Sunday 8 December 2019

Judge charities like businesses, not on how little they spend

Anne Hanniffy
Anne Hanniffy

Anne Hanniffy

On November 19, 2013 - exactly a year ago today - we woke to reports about salary top-ups paid in some voluntary hospitals. The following day in this paper, John Downing wrote that the revelations were a kick in the teeth to volunteers.

The revelations continued to unfold. Fundraising Ireland has been unequivocal in its denunciation of poor governance practices and lack of transparency since the charity sector first came under siege last November. Transparency is vital. Donors must know exactly where their money is going and they must be able to trust that those running the charities they have chosen to support with their hard-earned cash are doing so rigorously, professionally and completely openly.

We also believe that every crisis has a silver lining. Valuable lessons have been learned over the past year by the charity sector, not least of which is that no donor, no donation, and no supporter can ever be taken for granted.

Possibly the best thing to emerge from the past year has been the new Charities Regulatory Authority. It is a pity, perhaps, that it took a crisis for the Government to fast-track its establishment.

The past year has also been an opportunity to ask some hard questions about the not-for-profit sector in modern Ireland - what we choose to understand of it and what we expect from it.

From the State's perspective, it makes sense to outsource many functions to not-for-profit organisations for reasons of efficiency, professionalism and cost. Mirroring this, not-for-profit organisations would often see that they are in the best position to deliver social programmes.

However, we have to ask if this complex relationship between the State and the not-for-profit sector is not a little unbalanced. The relationship is a catch 22, really. Not-for-profit organisations providing services on behalf of the State find themselves shouldering an ever-expanding responsibility for which they are usually under-funded, but inevitably over-subscribed. They must either fundraise or turn people away. The latter option is rarely palatable by people hardwired to help. And so, they are forced to fundraise as well as deliver full-time statutory-led obligations that the Government has failed to provide. Something has to give.

The second question - and this is perhaps the toughest question to find answers to - is why the public and media continue to judge charities almost exclusively on overhead costs and salaries? I am not suggesting charity spending should be anything but fully transparent, nor am I suggesting spending should be anything but effective, reasonable and appropriate. But do we need to explore why we continue to insist that charities remain in a kind of time warp by adhering to an almost puritanical view that not-for-profit organisations should be rewarded for how little they spend - not for what they get done. Everybody seems to want to see that no more than 10pc of an organisation's spend is used for administration, fundraising or governance, with the remaining 90pc, at least, going to programmes and activities.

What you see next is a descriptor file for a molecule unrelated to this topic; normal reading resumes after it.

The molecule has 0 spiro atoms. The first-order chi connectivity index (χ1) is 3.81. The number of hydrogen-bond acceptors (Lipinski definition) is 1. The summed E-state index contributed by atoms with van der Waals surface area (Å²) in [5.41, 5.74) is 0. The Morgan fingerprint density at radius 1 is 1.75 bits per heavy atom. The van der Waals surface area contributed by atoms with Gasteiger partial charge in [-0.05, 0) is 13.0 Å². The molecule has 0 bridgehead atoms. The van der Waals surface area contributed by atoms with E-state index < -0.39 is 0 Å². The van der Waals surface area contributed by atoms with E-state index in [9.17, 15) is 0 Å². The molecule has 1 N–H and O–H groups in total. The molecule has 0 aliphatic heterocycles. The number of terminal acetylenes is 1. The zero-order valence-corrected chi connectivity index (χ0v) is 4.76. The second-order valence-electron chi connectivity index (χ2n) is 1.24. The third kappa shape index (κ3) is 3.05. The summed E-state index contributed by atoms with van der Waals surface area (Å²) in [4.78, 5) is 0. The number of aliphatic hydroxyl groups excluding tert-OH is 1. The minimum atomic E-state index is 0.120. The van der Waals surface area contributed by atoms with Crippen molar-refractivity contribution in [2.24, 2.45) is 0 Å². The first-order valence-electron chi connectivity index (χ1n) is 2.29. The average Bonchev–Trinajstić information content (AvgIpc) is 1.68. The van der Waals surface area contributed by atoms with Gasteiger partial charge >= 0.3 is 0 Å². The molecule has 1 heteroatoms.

There is strong evidence that shows administration costs tell you absolutely nothing about an organisation. If we want the non-profit sector to do without the successful tactics of the business sector - marketing and advertising, for example - how can we expect the non-profit sector to aspire to greatness for those reliant on it? Charities should be viewed, not as purely altruistic entities, but as businesses that deliver social dividend and social good. That is, after all, exactly what they do.

We ask if it might be time that charities in Ireland are, like all businesses, measured on quality of services they provide for sick children or people with disabilities, and dare say it, on the amount of profit they make. We have to allow charities to cast off the altruistic chains of their past so that they can function as outcome-driven, social dividend businesses that are measured on how much they get done, and not only on how little they spend.

Anne Hanniffy is CEO of Fundraising Ireland

Irish Independent

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